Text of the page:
News

ABB asbestos claims in U.S. resolved

ABB is a Swiss engineering group. ABB?s U.S. subsidiary is Lummus Global. Lummus made industrial boilers lined with asbestos, which can cause cancer and other diseases. Lummus filed for Chapter 11 bankruptcy protection earlier this year to give it a chance to settle its asbestos liabilities. ABB has now resolved the asbestos claims against Lummus, which has exited bankruptcy protection, the Swiss engineering group said Friday. The reorganisation for Lummus became effective on...

French Court convicts company of exposing employees to asbestos

A court on Monday convicted a company making industrial boilers of exposing employees to asbestos – a first in France. The former director of the Alstom Power Boiler site in Lys-les-Lannoy, near the northern town of Roubaix, also was convicted. The court fined the company US$96,435 – the maximum possible – and sentenced Bernard Gomez, 56, to a nine-month suspended jail term and a fine of US$3,857.   It awarded US$12,858 to each of the 150 employees in the case, all civil parties. It was the first time a French court ruled that a company was responsible for placing employees in danger by exposing them to asbestos, a hazardous...

Several Creditors Approve OWENS CORNING?S Plan

Owens Corning filed for Chapter 11 protection on Oct. 5, 2000, because of mounting asbestos-liability claims. OC made a product containing asbestos, and workers who used the products developed illnesses, including mesothelioma, and have sued for damages. When the Toledo, Ohio firm filed for Chapter 11, it had $7 billion in assets and $5.7 billion in liabilities. This week bondholders, shareholders, and other creditors largely voted for Owens Corning’s plan to exit bankruptcy, another landmark in its six-year-old Chapter 11 case. In voting on this latest version of the exit plan – earlier plans had too much opposition – 94 percent of the bondholders approved it. The action was key, because some bondholders had been among the critics of previous bankruptcy-exit plans. Voting in favor were 322 bondholders with more than $1.1 billion in OC debt. Just 18 bondholders with nearly $65.7 million in debt rejected it, according to court documents filed Monday. Other non-asbestos creditors also approved the plan, according to court documents. Approval was needed by half of respondents to the roughly 250,000 ballots sent out and by holders of two-thirds of monetary claims, The remaining big creditor group, the asbestos-injury claimants, ,including mesothelioma victims, is expected to approve OC’s reorganization plan Friday. Seventy-five percent of the asbestos claimants have to accept the plan. If they do, that should clear the way for a court hearing Monday in Pittsburgh after which a judge could give the building products maker approval to emerge from bankruptcy. OC’s reorganization plan calls for paying $5.2 billion to asbestos victims, including the mesothelioma victims, and banks and some other creditors $2.5 billion....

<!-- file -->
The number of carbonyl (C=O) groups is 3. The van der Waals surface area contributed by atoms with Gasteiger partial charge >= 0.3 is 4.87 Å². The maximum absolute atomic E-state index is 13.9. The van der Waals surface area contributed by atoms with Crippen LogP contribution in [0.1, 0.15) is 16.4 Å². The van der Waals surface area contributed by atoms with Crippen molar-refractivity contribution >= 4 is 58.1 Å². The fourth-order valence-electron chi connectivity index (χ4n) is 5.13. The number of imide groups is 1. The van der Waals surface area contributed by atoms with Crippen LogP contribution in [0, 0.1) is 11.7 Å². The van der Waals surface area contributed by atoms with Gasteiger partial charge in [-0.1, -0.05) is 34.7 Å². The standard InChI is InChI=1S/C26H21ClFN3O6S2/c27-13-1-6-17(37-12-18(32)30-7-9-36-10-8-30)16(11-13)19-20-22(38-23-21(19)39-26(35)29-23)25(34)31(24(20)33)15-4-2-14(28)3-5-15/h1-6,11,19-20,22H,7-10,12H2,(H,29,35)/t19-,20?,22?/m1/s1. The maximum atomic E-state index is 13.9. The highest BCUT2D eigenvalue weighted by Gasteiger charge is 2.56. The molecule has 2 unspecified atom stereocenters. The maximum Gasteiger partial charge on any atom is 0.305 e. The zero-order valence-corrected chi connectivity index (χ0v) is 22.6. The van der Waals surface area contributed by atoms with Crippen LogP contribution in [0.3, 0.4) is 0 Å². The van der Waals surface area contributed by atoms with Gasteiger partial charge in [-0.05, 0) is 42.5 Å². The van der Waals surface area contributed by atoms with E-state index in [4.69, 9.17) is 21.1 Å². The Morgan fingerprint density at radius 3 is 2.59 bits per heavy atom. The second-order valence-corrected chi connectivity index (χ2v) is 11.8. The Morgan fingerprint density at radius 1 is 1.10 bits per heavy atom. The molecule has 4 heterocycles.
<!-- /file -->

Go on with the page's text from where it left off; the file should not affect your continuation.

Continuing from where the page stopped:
Judge OKs Owens Plan to Exit Bankruptcy

Judge Judith Fitzgerald, a federal bankruptcy judge, indicated from the bench that she approved of Owens Corning’s plan for emerging from bankruptcy. The plan has an effective date of Oct. 30, 2006. The reorganization plan, filed in December, 2005, follows more than five years of litigation between attorneys for asbestos claimants, owners of the company’s bank debt and others. The plan shifts Owens Corning’s $7 billion in asbestos liabilities off the company books and into a trust that will be established for the plaintiffs. As part of the plan, the Toledo, Ohio-based building-products company will pay more than $5 billion to asbestos claimants, including mesothelioma victims, and as much as $2.27 billion to holders of bank debt. Existing equity would be wiped out and millions of new stock shares will be...